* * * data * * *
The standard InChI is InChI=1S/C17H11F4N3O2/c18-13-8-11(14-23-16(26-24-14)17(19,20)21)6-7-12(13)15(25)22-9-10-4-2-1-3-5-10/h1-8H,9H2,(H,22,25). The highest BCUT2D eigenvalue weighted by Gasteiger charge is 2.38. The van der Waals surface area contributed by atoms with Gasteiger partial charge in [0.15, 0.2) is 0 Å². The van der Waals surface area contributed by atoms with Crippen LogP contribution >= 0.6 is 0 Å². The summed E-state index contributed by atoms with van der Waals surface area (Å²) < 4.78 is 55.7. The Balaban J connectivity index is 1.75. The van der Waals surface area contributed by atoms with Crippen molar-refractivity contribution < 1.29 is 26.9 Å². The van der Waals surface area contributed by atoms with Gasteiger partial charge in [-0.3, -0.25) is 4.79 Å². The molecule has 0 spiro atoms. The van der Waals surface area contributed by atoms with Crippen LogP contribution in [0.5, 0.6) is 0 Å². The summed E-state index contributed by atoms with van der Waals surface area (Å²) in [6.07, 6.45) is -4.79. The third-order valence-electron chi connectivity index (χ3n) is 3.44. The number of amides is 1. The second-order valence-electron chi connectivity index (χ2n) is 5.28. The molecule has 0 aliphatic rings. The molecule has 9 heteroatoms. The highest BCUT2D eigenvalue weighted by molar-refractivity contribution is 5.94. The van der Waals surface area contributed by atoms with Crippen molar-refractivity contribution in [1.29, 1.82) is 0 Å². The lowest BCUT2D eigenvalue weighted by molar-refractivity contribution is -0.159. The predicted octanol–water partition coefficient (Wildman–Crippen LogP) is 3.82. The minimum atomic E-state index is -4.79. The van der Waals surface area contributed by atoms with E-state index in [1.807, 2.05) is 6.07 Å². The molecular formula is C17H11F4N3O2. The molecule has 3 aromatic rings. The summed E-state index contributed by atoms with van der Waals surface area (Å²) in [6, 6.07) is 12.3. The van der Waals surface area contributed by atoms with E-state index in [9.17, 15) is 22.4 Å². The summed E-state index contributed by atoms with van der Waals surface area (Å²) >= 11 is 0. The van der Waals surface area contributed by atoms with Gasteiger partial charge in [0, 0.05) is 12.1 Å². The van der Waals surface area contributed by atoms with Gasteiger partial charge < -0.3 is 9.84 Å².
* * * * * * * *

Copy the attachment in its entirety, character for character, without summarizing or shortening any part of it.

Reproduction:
The standard InChI is InChI=1S/C17H11F4N3O2/c18-13-8-11(14-23-16(26-24-14)17(19,20)21)6-7-12(13)15(25)22-9-10-4-2-1-3-5-10/h1-8H,9H2,(H,22,25). The highest BCUT2D eigenvalue weighted by Gasteiger charge is 2.38. The van der Waals surface area contributed by atoms with Gasteiger partial charge in [0.15, 0.2) is 0 Å². The van der Waals surface area contributed by atoms with Crippen LogP contribution >= 0.6 is 0 Å². The summed E-state index contributed by atoms with van der Waals surface area (Å²) < 4.78 is 55.7. The Balaban J connectivity index is 1.75. The van der Waals surface area contributed by atoms with Crippen molar-refractivity contribution < 1.29 is 26.9 Å². The van der Waals surface area contributed by atoms with Gasteiger partial charge in [-0.3, -0.25) is 4.79 Å². The molecule has 0 spiro atoms. The van der Waals surface area contributed by atoms with Crippen LogP contribution in [0.5, 0.6) is 0 Å². The summed E-state index contributed by atoms with van der Waals surface area (Å²) in [6.07, 6.45) is -4.79. The third-order valence-electron chi connectivity index (χ3n) is 3.44. The number of amides is 1. The second-order valence-electron chi connectivity index (χ2n) is 5.28. The molecule has 0 aliphatic rings. The molecule has 9 heteroatoms. The highest BCUT2D eigenvalue weighted by molar-refractivity contribution is 5.94. The van der Waals surface area contributed by atoms with Crippen molar-refractivity contribution in [1.29, 1.82) is 0 Å². The lowest BCUT2D eigenvalue weighted by molar-refractivity contribution is -0.159. The predicted octanol–water partition coefficient (Wildman–Crippen LogP) is 3.82. The minimum atomic E-state index is -4.79. The van der Waals surface area contributed by atoms with E-state index in [1.807, 2.05) is 6.07 Å². The molecular formula is C17H11F4N3O2. The molecule has 3 aromatic rings. The summed E-state index contributed by atoms with van der Waals surface area (Å²) in [6, 6.07) is 12.3. The van der Waals surface area contributed by atoms with E-state index in [9.17, 15) is 22.4 Å². The summed E-state index contributed by atoms with van der Waals surface area (Å²) >= 11 is 0. The van der Waals surface area contributed by atoms with Gasteiger partial charge in [0, 0.05) is 12.1 Å². The van der Waals surface area contributed by atoms with Gasteiger partial charge < -0.3 is 9.84 Å².